08 December 2006

Android Actuators, Little by Little

As I mentioned in a previous post, the Nanotech Institute of the University of Texas at Dallas, has been working on solving the problem of "robot muscle"--strong and efficient linear actuators for androids and robots. Ray Baughman is the director of the Institute, and principal overseer of the robot muscle projects at UTD.

In Baughman's latest work, done in collaboration with John Madden at the University of British Columbia, the researchers made actuators out of carbon-nanotube yarns. The yarns are created by first growing densely packed nanotubes, each about 100 micrometers long. The carbon nanotubes are then gathered from a portion of this field and spun together into long, thin threads. The nanotube yarn can be just 2 percent of the width of a hair--not even visible--but upwards of a meter long. According to Baughman, spinning these threads was "like hauling in a fish with an invisible line." In his conference presentation, he described yarns that could support loads 150 times greater than nanotube papers could.


However, much work remains to be done in developing the materials. For one thing, as greater loads are applied to actuators, they can start to exhibit "creep"--that is, they do not completely return to their original state with successive cycles. Baughman says that before these actuators can be useful, creep must be eliminated. "Under load, the cycle is not reversible--you've got a little creep. In most actuator applications, you don't want any creep."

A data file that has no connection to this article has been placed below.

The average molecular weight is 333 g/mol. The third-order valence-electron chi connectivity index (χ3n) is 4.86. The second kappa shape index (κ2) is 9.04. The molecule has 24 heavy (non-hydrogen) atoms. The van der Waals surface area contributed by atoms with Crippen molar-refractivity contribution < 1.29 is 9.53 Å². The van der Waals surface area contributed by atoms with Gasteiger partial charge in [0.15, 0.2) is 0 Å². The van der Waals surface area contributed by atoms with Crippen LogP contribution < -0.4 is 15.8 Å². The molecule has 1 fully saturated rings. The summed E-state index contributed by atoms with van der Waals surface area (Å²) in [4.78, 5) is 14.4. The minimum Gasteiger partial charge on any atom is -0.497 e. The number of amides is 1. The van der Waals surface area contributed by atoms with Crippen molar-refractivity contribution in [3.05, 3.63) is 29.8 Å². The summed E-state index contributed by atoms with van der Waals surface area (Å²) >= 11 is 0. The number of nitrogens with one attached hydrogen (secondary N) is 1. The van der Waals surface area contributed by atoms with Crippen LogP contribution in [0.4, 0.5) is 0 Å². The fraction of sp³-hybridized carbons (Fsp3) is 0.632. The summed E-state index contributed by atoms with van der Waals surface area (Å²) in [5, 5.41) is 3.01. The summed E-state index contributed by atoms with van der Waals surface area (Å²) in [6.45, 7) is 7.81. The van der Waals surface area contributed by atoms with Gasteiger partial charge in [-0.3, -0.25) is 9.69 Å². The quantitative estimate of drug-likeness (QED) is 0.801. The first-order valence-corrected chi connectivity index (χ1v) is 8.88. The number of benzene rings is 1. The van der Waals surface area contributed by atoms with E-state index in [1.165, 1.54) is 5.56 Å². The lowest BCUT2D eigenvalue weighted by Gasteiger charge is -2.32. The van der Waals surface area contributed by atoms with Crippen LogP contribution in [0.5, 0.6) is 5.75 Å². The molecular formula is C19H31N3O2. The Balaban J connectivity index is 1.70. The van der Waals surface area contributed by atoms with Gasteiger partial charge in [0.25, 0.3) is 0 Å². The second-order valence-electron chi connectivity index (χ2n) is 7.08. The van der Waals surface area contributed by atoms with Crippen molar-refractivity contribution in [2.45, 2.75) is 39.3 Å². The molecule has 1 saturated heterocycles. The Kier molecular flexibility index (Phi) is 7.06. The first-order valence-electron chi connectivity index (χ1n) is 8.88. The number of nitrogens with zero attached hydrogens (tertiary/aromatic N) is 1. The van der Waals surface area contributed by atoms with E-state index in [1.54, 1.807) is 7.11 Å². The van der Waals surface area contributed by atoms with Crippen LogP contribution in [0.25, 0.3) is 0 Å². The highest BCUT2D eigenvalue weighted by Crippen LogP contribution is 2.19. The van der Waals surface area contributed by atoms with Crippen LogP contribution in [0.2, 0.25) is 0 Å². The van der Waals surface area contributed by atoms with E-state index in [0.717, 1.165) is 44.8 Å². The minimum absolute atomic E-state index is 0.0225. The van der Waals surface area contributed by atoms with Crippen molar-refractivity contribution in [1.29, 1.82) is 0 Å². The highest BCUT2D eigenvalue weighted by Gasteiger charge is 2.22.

Another key issue is scaling up from thin individual threads. Although the carbon-nanotube muscles can outperform natural muscles on a per-area basis, exerting 100 times the force, natural muscles are much larger, making them stronger. This scale-up issue has been a challenge for artificial muscles in general, which is why they still can't beat human muscles in such functions as arm wrestling, Bar-Cohen says.
Source.

Strong and efficient self-contained linear actuators are one of the main obstacles to making a free moving, unplugged android. The balance problem has been as good as solved by engineers in Japan, and by technology developed by college dropout inventor Dean Kamen.

Rodney Brooks and other progressive roboticists and workers in machine intelligence have made progress in making "robot brains" produce behaviour that is more animal-like, and eventually human-like.

But androids need to be able to ambulate without pneumatic, hydraulic, or electrical cables attached. They should be able to work for several hours without being re-fueled--just as humans can go for several hours between meals. For androids to be able to move in a human-like fashion, they need linear actuators that work in an analogous manner to muscle. And even though the workers at UTD still have far to go to accomplish all that, they are making significant progress.

So tonight when you are gathered with your friends in the local pub, raise a glass to Ray Baughman and his group. They are helping to change the world.

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